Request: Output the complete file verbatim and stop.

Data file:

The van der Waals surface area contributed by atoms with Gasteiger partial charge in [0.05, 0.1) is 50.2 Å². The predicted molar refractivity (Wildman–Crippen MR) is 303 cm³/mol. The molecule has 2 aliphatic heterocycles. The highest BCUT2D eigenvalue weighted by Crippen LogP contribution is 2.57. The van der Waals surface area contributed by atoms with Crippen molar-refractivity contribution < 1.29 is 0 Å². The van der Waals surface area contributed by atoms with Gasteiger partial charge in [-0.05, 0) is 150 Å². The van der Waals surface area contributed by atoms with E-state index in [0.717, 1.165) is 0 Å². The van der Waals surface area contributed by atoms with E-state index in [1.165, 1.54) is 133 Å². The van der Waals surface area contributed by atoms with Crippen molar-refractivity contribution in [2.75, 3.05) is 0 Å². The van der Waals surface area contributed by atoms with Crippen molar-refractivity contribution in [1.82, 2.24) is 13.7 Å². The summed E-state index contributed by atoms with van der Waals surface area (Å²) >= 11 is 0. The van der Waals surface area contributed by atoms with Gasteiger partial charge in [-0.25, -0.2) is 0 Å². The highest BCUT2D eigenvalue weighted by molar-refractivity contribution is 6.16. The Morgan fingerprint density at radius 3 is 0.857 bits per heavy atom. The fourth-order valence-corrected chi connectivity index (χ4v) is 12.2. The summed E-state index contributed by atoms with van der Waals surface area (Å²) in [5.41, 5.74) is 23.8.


The van der Waals surface area contributed by atoms with Gasteiger partial charge in [0.05, 0.1) is 50.2 Å². The predicted molar refractivity (Wildman–Crippen MR) is 303 cm³/mol. The molecule has 2 aliphatic heterocycles. The highest BCUT2D eigenvalue weighted by Crippen LogP contribution is 2.57. The van der Waals surface area contributed by atoms with Crippen molar-refractivity contribution < 1.29 is 0 Å². The van der Waals surface area contributed by atoms with Gasteiger partial charge in [-0.05, 0) is 150 Å². The van der Waals surface area contributed by atoms with E-state index in [0.717, 1.165) is 0 Å². The van der Waals surface area contributed by atoms with E-state index in [1.165, 1.54) is 133 Å². The van der Waals surface area contributed by atoms with Crippen molar-refractivity contribution in [2.75, 3.05) is 0 Å². The van der Waals surface area contributed by atoms with Crippen molar-refractivity contribution in [1.82, 2.24) is 13.7 Å². The summed E-state index contributed by atoms with van der Waals surface area (Å²) >= 11 is 0. The van der Waals surface area contributed by atoms with Gasteiger partial charge in [-0.25, -0.2) is 0 Å². The highest BCUT2D eigenvalue weighted by molar-refractivity contribution is 6.16. The Morgan fingerprint density at radius 3 is 0.857 bits per heavy atom. The fourth-order valence-corrected chi connectivity index (χ4v) is 12.2. The summed E-state index contributed by atoms with van der Waals surface area (Å²) in [5.41, 5.74) is 23.8.